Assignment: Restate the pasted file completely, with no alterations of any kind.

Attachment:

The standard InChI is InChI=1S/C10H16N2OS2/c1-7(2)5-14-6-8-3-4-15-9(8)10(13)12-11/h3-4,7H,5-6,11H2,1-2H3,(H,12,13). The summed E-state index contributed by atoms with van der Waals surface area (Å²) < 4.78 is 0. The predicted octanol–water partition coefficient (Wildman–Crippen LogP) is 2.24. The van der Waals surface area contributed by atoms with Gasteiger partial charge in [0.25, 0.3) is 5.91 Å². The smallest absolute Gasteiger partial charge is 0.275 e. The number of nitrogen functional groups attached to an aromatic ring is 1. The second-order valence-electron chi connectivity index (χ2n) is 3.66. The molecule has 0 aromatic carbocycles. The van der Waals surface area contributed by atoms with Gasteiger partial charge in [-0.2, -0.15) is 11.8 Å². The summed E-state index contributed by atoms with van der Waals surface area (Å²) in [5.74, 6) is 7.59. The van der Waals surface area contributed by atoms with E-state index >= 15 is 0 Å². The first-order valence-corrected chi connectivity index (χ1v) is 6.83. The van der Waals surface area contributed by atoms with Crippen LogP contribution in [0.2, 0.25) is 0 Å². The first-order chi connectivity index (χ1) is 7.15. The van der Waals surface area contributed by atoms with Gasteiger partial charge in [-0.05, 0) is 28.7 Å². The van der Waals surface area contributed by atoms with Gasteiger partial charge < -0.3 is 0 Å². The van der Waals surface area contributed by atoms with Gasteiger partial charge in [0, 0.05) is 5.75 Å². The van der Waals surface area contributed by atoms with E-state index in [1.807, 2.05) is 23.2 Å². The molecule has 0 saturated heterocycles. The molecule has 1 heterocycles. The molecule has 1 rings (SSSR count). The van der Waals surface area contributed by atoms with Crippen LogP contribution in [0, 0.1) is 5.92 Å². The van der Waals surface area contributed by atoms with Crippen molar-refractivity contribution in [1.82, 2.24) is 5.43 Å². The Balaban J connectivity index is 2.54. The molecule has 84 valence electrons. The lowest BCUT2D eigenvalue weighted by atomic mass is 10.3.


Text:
The standard InChI is InChI=1S/C10H16N2OS2/c1-7(2)5-14-6-8-3-4-15-9(8)10(13)12-11/h3-4,7H,5-6,11H2,1-2H3,(H,12,13). The summed E-state index contributed by atoms with van der Waals surface area (Å²) < 4.78 is 0. The predicted octanol–water partition coefficient (Wildman–Crippen LogP) is 2.24. The van der Waals surface area contributed by atoms with Gasteiger partial charge in [0.25, 0.3) is 5.91 Å². The smallest absolute Gasteiger partial charge is 0.275 e. The number of nitrogen functional groups attached to an aromatic ring is 1. The second-order valence-electron chi connectivity index (χ2n) is 3.66. The molecule has 0 aromatic carbocycles. The van der Waals surface area contributed by atoms with Gasteiger partial charge in [-0.2, -0.15) is 11.8 Å². The summed E-state index contributed by atoms with van der Waals surface area (Å²) in [5.74, 6) is 7.59. The van der Waals surface area contributed by atoms with E-state index >= 15 is 0 Å². The first-order valence-corrected chi connectivity index (χ1v) is 6.83. The van der Waals surface area contributed by atoms with Crippen LogP contribution in [0.2, 0.25) is 0 Å². The first-order chi connectivity index (χ1) is 7.15. The van der Waals surface area contributed by atoms with Gasteiger partial charge in [-0.05, 0) is 28.7 Å². The van der Waals surface area contributed by atoms with Gasteiger partial charge < -0.3 is 0 Å². The van der Waals surface area contributed by atoms with Gasteiger partial charge in [0, 0.05) is 5.75 Å². The van der Waals surface area contributed by atoms with E-state index in [1.807, 2.05) is 23.2 Å². The molecule has 0 saturated heterocycles. The molecule has 1 heterocycles. The molecule has 1 rings (SSSR count). The van der Waals surface area contributed by atoms with Crippen LogP contribution in [0, 0.1) is 5.92 Å². The van der Waals surface area contributed by atoms with Crippen molar-refractivity contribution in [1.82, 2.24) is 5.43 Å². The Balaban J connectivity index is 2.54. The molecule has 84 valence electrons. The lowest BCUT2D eigenvalue weighted by atomic mass is 10.3.